That’s right: just five states, collectively containing about 2 percent of the American population, have statistically significant pluralities of adults identifying themselves as Republicans. These are the “Mormon Belt” states of Utah, Idaho and Wyoming, plus Nebraska, plus Alaska. By contrast, 35 states are plurality Democratic, and 10 states are too close to call.
There are a few caveats with this Gallup poll, the first being that it polled only adults and not registered voters or likely voters. But the striking things about this is that many people consider themselves a Democrat, but that Democrats have a more difficult time pulling those disparate groups together into a cohesive unit, unlike Republicans.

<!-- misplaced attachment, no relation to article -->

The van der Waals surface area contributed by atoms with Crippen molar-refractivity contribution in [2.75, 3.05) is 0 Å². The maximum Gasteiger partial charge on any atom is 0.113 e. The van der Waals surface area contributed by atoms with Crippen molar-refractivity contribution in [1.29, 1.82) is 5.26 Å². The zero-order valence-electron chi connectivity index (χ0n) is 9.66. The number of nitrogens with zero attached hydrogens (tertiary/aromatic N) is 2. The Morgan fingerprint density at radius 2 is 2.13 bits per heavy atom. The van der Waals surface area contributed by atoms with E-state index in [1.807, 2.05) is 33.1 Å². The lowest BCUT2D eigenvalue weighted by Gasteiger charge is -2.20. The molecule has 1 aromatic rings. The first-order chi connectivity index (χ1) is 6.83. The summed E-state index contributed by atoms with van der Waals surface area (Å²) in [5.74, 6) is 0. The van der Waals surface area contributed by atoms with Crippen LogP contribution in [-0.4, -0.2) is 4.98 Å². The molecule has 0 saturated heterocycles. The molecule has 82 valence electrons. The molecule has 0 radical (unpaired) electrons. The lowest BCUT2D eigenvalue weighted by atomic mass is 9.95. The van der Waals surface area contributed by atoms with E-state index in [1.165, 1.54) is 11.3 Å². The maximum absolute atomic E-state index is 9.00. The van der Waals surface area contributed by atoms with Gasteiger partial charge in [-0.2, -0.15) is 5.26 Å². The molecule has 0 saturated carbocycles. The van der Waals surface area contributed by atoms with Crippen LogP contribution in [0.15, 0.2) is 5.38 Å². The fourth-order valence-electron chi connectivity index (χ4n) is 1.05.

Thirdly and perhaps most importantly is a point that both Michael Barone and I have raised at various times: one consequence of the Democratic coalition being larger, particularly as it tends to include a miscellany of groups that don’t always see eye-to-eye with one another (African-Americans, Hispanics, coastal liberals, union workers, young voters, etc.), is that it is more difficult to harness the entirety of that coalition in national elections. A Democratic presidential candidate from the North might have trouble appealing to voters in the South. A candidate from the South might have trouble appealing to voters in the North and West. A theoretic “generic Democrat” might have a chance at a rather large majority — but a “generic Democrat” is an abstraction, and most real Democrats will offend the sensibilities of some or another region. In Barack Obama’s case, these were voters in Appalachian and “Highlands” states like West Virginia and Kentucky, states that remain highly Democratic at the state level but which have not recently voted for Northern presidential candidates.